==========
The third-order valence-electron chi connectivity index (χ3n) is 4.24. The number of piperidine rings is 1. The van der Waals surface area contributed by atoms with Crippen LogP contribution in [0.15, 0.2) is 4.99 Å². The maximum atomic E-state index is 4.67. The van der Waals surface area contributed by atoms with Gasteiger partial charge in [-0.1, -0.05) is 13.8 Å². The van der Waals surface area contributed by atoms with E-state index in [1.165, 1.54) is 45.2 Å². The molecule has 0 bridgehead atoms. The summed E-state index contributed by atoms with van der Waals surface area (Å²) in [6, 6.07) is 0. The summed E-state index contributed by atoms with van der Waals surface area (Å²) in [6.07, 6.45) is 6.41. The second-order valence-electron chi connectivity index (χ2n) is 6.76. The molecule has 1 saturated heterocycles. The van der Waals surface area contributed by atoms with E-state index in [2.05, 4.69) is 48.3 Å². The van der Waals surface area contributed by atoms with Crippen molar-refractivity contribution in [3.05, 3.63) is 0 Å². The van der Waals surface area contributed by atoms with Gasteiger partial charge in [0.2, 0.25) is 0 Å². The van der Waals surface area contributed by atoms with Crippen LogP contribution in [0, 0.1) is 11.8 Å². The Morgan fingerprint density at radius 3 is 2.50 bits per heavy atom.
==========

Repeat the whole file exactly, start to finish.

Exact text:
The third-order valence-electron chi connectivity index (χ3n) is 4.24. The number of piperidine rings is 1. The van der Waals surface area contributed by atoms with Crippen LogP contribution in [0.15, 0.2) is 4.99 Å². The maximum atomic E-state index is 4.67. The van der Waals surface area contributed by atoms with Gasteiger partial charge in [-0.1, -0.05) is 13.8 Å². The van der Waals surface area contributed by atoms with E-state index in [1.165, 1.54) is 45.2 Å². The molecule has 0 bridgehead atoms. The summed E-state index contributed by atoms with van der Waals surface area (Å²) in [6, 6.07) is 0. The summed E-state index contributed by atoms with van der Waals surface area (Å²) in [6.07, 6.45) is 6.41. The second-order valence-electron chi connectivity index (χ2n) is 6.76. The molecule has 1 saturated heterocycles. The van der Waals surface area contributed by atoms with E-state index in [2.05, 4.69) is 48.3 Å². The van der Waals surface area contributed by atoms with Crippen molar-refractivity contribution in [3.05, 3.63) is 0 Å². The van der Waals surface area contributed by atoms with Gasteiger partial charge in [0.2, 0.25) is 0 Å². The van der Waals surface area contributed by atoms with Crippen LogP contribution in [0, 0.1) is 11.8 Å². The Morgan fingerprint density at radius 3 is 2.50 bits per heavy atom.